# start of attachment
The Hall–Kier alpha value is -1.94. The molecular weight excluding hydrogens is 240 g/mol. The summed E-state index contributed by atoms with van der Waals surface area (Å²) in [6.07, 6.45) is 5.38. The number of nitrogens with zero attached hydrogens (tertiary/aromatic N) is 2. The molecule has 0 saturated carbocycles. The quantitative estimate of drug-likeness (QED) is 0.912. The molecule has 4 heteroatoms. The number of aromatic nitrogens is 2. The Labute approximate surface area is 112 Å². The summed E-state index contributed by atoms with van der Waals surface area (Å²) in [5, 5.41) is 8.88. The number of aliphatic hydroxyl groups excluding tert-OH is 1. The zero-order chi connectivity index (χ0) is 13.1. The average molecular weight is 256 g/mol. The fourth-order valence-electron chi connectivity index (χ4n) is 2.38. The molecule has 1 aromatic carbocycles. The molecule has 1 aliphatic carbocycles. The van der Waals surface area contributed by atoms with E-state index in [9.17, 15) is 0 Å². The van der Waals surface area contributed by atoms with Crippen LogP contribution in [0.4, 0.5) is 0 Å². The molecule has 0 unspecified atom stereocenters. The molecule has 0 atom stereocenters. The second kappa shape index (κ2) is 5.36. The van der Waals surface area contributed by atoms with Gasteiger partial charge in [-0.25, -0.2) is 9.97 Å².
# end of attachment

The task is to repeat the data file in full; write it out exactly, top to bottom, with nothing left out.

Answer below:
The Hall–Kier alpha value is -1.94. The molecular weight excluding hydrogens is 240 g/mol. The summed E-state index contributed by atoms with van der Waals surface area (Å²) in [6.07, 6.45) is 5.38. The number of nitrogens with zero attached hydrogens (tertiary/aromatic N) is 2. The molecule has 0 saturated carbocycles. The quantitative estimate of drug-likeness (QED) is 0.912. The molecule has 4 heteroatoms. The number of aromatic nitrogens is 2. The Labute approximate surface area is 112 Å². The summed E-state index contributed by atoms with van der Waals surface area (Å²) in [5, 5.41) is 8.88. The number of aliphatic hydroxyl groups excluding tert-OH is 1. The zero-order chi connectivity index (χ0) is 13.1. The average molecular weight is 256 g/mol. The fourth-order valence-electron chi connectivity index (χ4n) is 2.38. The molecule has 1 aromatic carbocycles. The molecule has 1 aliphatic carbocycles. The van der Waals surface area contributed by atoms with E-state index in [9.17, 15) is 0 Å². The van der Waals surface area contributed by atoms with Crippen LogP contribution in [0.4, 0.5) is 0 Å². The molecule has 0 unspecified atom stereocenters. The molecule has 0 atom stereocenters. The second kappa shape index (κ2) is 5.36. The van der Waals surface area contributed by atoms with Gasteiger partial charge in [-0.25, -0.2) is 9.97 Å².